#
`imagescn` documentation

The `imagescn` behaves just like `imagesc`, but makes NaNs transparent, sets `axis` to `xy` if `xdata` and `ydata` are included, and has more error checking than `imagesc`.

## Contents

## Syntax

imagescn(C) imagescn(x,y,C) imagescn(x,y,C,clims) imagescn('PropertyName',PropertyValue,...) h = imagescn(...)

## Description

`imagescn(C)` displays the data in array C as an image that uses the full range of colors in the colormap. Each element of `C` specifies the color for 1 pixel of the image. The resulting image is an m-by-n grid of pixels where m is the number of columns and n is the number of rows in `C`. The row and column indices of the elements determine the centers of the corresponding pixels. `NaN` values in `C` appear transparent.

`imagescn(x,y,C)` specifies `x` and `y` locations of the centers of the pixels in `C`. If `x` and `y` are two-element vectors, the outer rows and columns of C are centered on the values in `x` and `y`. Mimicking `imagesc`, if `x` or `y` are vectors with more than two elements, only the first and last elements of of the vectors are considered, and spacing is automatically scaled as if you entered two-element arrays. The `imagescn` function takes this one step further, and allows you to enter `x` and `y` as 2D grids the same size as `C`. If `x` and `y` are included, the `imagescn` function automatically sets axes to cartesian `xy` rather than the (reverse) `ij` axes.

`imagescn(x,y,C,clims)` specifies the data values that map to the first and last elements of the colormap. Specify `clims` as a two-element vector of the form `[cmin cmax]`, where values less than or equal to `cmin` map to the first color in the colormap and values greater than or equal to `cmax` map to the last color in the colormap.

`imagescn('PropertyName',PropertyValue,...)` specifies image properties as name-value pairs.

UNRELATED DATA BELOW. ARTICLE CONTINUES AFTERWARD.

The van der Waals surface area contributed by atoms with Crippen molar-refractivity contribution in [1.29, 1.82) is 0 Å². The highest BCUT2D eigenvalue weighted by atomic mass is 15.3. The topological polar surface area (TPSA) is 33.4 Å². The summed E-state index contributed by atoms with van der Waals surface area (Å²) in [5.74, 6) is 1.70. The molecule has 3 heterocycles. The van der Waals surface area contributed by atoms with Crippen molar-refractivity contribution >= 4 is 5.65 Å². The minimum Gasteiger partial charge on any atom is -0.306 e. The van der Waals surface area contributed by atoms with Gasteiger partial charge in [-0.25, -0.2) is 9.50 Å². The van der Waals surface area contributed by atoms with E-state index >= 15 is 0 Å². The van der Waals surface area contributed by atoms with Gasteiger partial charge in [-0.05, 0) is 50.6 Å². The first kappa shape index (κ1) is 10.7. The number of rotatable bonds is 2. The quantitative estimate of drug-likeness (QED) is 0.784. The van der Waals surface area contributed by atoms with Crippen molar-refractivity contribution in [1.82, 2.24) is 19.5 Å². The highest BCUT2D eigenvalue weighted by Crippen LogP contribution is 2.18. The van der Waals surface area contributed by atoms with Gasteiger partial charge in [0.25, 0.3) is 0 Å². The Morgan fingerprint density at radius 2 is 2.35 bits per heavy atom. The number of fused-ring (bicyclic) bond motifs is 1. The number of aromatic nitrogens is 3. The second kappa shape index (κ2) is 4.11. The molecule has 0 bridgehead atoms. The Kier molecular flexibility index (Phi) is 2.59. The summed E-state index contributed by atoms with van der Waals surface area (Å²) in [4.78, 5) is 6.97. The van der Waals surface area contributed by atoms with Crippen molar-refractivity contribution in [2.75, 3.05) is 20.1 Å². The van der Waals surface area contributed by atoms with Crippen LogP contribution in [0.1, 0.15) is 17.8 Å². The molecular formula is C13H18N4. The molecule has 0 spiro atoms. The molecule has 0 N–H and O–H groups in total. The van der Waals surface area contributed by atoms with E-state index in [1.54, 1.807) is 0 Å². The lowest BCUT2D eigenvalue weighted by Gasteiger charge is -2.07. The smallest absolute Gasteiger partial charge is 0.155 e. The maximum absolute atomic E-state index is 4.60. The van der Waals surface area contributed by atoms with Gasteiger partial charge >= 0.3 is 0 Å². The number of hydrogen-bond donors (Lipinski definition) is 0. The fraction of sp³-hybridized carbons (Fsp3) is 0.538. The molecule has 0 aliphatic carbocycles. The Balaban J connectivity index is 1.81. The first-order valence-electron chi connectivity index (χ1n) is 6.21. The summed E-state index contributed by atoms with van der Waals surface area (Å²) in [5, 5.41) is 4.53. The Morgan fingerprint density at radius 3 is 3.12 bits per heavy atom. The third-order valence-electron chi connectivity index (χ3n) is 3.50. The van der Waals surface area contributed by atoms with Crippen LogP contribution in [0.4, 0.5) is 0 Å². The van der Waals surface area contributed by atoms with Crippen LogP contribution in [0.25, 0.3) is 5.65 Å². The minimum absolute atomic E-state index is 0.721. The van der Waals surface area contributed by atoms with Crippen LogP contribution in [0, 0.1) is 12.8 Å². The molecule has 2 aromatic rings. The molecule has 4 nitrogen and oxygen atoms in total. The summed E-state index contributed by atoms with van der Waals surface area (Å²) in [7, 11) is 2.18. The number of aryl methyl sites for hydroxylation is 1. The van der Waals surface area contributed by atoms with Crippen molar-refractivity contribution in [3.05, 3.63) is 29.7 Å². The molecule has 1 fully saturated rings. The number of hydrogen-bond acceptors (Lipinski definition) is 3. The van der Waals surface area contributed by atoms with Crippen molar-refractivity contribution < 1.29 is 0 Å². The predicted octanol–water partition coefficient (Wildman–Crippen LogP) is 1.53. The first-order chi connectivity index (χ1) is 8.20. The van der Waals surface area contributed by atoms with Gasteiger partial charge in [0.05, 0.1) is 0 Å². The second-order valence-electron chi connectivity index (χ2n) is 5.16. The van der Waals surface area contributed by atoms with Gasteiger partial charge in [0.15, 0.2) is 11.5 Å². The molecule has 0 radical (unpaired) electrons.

`h = imagescn(...)` returns a handle of the object created.

## Differences between imagesc, imagescn, and pcolor

The `imagescn` function plots data with `imagesc`, but after plotting, sets `NaN` pixels to an alpha value of 0. The `imagescn` function allows input coordinates `x` and `y` to be grids, which are assumed to be evenly-spaced and monotonic as if created by `meshgrid`. If `x` and `y` data are included when calling `imagescn`, y axis direction is set to normal, rather than the default behavior of `imagesc`, which sets y axis direction to reverse.

The `imagescn` function is faster than `pcolor`, which may be beneficial for large datasets, The `pcolor` function (nonsensically) deletes an outside row and column of data (illustrated below), and `pcolor` also refuses to plot data points closest to any `NaN` holes. The `imagescn` function does not delete any data. However, you may still sometimes wish to use `pcolor` if `x,y` coordinates are not evenly spaced or if you want interpolated shading.

## Example and comparison with other functions

This example compares `imagescn`, `imagesc`, and `pcolor`. Start with a 5x5 sample dataset and put a `NaN` in the center of the matrix.

% A 5x5 sample dataset: [X,Y,Z] = peaks(5); % With NaN value in the middle: Z(3,3) = NaN;

To be clear, the `NaN` value we put in the middle of `Z` should be displayed at the location (0,0) on the x,y grid. See, the locations of row 3, column 3 are (0,0):

[X(3,3) Y(3,3)]

ans = 0 0

Plotting a grid like this is easy with `pcolor`:

pcolor(X,Y,Z)

But hey, wait! Isn't `Z` a 5x5 matrix? I only see 4x4! And shouldn't the `NaN` hole in the middle be centered on the center X and Y values, which are (0,0)? The off-center problem can be fixed by interpolated shading, but as you can see, interpolated shading causes more lost data:

```
shading interp
```

Instead of `pcolor` we can use the built-in function `imagesc`, but it won't let us enter the `X` and `Y` grids as they are 5x5. To use `imagesc` you have to enter x and y coordinates as 1D vectors:

imagesc(X(1,:),Y(:,1),Z)

First you might notice that the y axis has switched directions, so you'll need to follow `imagesc` with

```
axis xy
```

Now we have a proper 5x5 matrix, each pixel properly centered on its appropriate x,y location, but the center pixel, the NaN value appears ambiguous with the lowest-value pixel in the image, because by default `imagesc` makes NaN values look like real data with real values, just like other data in your dataset. That's dangerous.

The `imagescn` lets you enter x and y values as vectors or 2D grids, properly aligns each data point (assuming the grids are evenly spaced), plots in `xy` coordinates if x and y values are given, and makes `NaN` values transparent.

imagescn(X,Y,Z)

## Author Info

This function was written by Chad A. Greene of the University of Texas Institute for Geophysics (UTIG), February 2017.